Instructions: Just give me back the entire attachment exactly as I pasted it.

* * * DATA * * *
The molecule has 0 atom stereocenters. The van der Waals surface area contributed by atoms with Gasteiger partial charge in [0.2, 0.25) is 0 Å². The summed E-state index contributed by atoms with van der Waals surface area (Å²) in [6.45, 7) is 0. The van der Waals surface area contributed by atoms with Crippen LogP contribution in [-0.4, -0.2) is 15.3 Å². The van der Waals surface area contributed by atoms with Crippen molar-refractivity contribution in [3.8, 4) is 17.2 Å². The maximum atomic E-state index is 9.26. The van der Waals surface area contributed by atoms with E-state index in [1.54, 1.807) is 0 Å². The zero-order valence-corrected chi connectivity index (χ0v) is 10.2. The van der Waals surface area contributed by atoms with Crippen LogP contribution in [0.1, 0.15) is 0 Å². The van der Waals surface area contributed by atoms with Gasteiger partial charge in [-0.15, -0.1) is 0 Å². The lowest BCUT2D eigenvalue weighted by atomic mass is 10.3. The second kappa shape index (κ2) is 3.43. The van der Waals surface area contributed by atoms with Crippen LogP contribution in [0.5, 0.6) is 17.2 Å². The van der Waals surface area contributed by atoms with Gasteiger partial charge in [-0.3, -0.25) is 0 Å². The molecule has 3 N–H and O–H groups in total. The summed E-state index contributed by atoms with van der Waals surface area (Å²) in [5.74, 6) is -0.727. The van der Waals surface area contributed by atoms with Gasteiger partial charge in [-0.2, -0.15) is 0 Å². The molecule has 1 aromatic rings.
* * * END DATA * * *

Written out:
The molecule has 0 atom stereocenters. The van der Waals surface area contributed by atoms with Gasteiger partial charge in [0.2, 0.25) is 0 Å². The summed E-state index contributed by atoms with van der Waals surface area (Å²) in [6.45, 7) is 0. The van der Waals surface area contributed by atoms with Crippen LogP contribution in [-0.4, -0.2) is 15.3 Å². The van der Waals surface area contributed by atoms with Crippen molar-refractivity contribution in [3.8, 4) is 17.2 Å². The maximum atomic E-state index is 9.26. The van der Waals surface area contributed by atoms with E-state index in [1.54, 1.807) is 0 Å². The zero-order valence-corrected chi connectivity index (χ0v) is 10.2. The van der Waals surface area contributed by atoms with Crippen LogP contribution in [0.1, 0.15) is 0 Å². The van der Waals surface area contributed by atoms with Gasteiger partial charge in [-0.15, -0.1) is 0 Å². The lowest BCUT2D eigenvalue weighted by atomic mass is 10.3. The second kappa shape index (κ2) is 3.43. The van der Waals surface area contributed by atoms with Crippen LogP contribution in [0.5, 0.6) is 17.2 Å². The van der Waals surface area contributed by atoms with Gasteiger partial charge in [-0.3, -0.25) is 0 Å². The molecule has 3 N–H and O–H groups in total. The summed E-state index contributed by atoms with van der Waals surface area (Å²) in [5.74, 6) is -0.727. The van der Waals surface area contributed by atoms with Gasteiger partial charge in [-0.2, -0.15) is 0 Å². The molecule has 1 aromatic rings.